This week's edition of The Bobblehead Project is an homage to the smallest player to ever appear in a Major League Baseball game. It's the 3-foot-7, 65-pound Eddie Gaedel:
As you can see, we're just four days away from the anniversary of Gaedel's famous appearance for the St. Louis Browns.
Gaedel was secretly signed to a deal by stunt-loving Bill Veeck. He was smuggled into the game secretly and used as a pinch hitter to lead off the second game of a doubleheader against the Tigers. He walked on four pitches. Here's more detail, thanks to SABR.org:
Between games of a doubleheader on Sunday, August 19, 1951, Veeck had a seven-foot birthday cake wheeled onto the field. Gaedel popped out, to the joy of the crowd. Detroit Tigers pitcher Bob Cain took the mound in the bottom of the first inning and warmed up. Browns' manager Zach Taylor then signaled for a pinch-hitter, Gaedel in for outfielder Frank Saucier. As Gaedel strode to the plate, umpire Ed Hurley turned and yelled, "What the hell?" Taylor presented Gaedel's contract to the umpire and, after some confusion and all-around amusement, Hurley called for a pitch. Gaedel, a righthander, walked on four pitches and took his base. Jim Delsing was sent in to pinch-run. Gaedel ran off the field to a standing ovation.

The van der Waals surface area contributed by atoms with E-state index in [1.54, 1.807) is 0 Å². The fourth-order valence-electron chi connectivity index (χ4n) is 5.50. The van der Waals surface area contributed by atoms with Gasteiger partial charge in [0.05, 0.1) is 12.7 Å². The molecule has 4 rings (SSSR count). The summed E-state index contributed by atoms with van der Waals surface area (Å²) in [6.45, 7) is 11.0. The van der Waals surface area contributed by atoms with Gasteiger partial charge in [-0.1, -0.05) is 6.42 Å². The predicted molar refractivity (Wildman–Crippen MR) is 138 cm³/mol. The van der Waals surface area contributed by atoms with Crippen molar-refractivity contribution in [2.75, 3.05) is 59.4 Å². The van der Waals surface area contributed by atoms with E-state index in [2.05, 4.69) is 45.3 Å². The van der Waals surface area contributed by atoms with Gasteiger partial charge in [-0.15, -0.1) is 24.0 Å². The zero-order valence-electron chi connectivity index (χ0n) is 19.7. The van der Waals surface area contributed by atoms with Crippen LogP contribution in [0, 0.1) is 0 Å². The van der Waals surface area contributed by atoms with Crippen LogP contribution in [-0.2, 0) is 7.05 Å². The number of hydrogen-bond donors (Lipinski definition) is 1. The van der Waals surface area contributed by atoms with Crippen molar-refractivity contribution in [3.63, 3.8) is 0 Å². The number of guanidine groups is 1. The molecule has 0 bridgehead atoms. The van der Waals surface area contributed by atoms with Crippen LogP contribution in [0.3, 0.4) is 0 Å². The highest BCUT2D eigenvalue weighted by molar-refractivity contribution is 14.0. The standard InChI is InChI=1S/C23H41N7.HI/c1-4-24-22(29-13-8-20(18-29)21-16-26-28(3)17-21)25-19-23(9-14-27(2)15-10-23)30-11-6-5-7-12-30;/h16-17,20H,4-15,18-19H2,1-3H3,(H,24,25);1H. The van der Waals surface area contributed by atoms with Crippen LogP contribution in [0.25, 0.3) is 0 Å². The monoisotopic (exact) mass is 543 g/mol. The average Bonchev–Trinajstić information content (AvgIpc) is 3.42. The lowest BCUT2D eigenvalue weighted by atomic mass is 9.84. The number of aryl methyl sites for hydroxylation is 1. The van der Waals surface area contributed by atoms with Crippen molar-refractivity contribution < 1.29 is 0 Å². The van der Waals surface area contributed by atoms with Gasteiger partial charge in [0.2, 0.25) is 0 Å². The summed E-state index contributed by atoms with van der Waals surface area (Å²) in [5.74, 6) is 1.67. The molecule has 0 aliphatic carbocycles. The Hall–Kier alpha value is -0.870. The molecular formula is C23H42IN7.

Here's a photo of the plate appearance, thanks to the Baseball Hall of Fame archives:
Two days later, American League president -- citing the "best interest of baseball" -- voided Gaedel's contract, essentially banning him from baseball. So Gaedel retired with a 1.000 on-base percentage!
I think my favorite part of the story is Gaedel's jersey number being 1/8. That's outstanding. And while his place in baseball lore is forever secure, we'd love to see him immortalized in the form of a bobblehead. Our entry into the project should only be the first step.
Thanks as always to our artist, Jarod Valentin.
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